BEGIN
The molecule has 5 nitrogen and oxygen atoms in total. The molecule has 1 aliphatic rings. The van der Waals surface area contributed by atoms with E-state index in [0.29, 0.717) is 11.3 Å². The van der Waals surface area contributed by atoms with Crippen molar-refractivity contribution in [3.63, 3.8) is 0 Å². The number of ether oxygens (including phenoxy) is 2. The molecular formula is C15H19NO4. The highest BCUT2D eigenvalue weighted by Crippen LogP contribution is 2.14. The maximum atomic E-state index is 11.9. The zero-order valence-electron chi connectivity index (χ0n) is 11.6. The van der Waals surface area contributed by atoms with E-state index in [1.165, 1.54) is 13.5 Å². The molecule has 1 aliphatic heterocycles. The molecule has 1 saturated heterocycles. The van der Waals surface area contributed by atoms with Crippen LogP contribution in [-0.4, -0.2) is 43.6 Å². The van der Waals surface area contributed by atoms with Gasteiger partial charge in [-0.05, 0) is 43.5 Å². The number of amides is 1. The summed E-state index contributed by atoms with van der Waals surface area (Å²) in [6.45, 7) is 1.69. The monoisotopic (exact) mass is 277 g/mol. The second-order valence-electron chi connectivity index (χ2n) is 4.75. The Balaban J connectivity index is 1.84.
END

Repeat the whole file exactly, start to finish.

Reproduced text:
The molecule has 5 nitrogen and oxygen atoms in total. The molecule has 1 aliphatic rings. The van der Waals surface area contributed by atoms with E-state index in [0.29, 0.717) is 11.3 Å². The van der Waals surface area contributed by atoms with Crippen molar-refractivity contribution in [3.63, 3.8) is 0 Å². The number of ether oxygens (including phenoxy) is 2. The molecular formula is C15H19NO4. The highest BCUT2D eigenvalue weighted by Crippen LogP contribution is 2.14. The maximum atomic E-state index is 11.9. The zero-order valence-electron chi connectivity index (χ0n) is 11.6. The van der Waals surface area contributed by atoms with E-state index in [1.165, 1.54) is 13.5 Å². The molecule has 1 aliphatic heterocycles. The molecule has 1 saturated heterocycles. The van der Waals surface area contributed by atoms with Crippen LogP contribution in [-0.4, -0.2) is 43.6 Å². The van der Waals surface area contributed by atoms with Gasteiger partial charge in [-0.05, 0) is 43.5 Å². The number of amides is 1. The summed E-state index contributed by atoms with van der Waals surface area (Å²) in [6.45, 7) is 1.69. The monoisotopic (exact) mass is 277 g/mol. The second-order valence-electron chi connectivity index (χ2n) is 4.75. The Balaban J connectivity index is 1.84.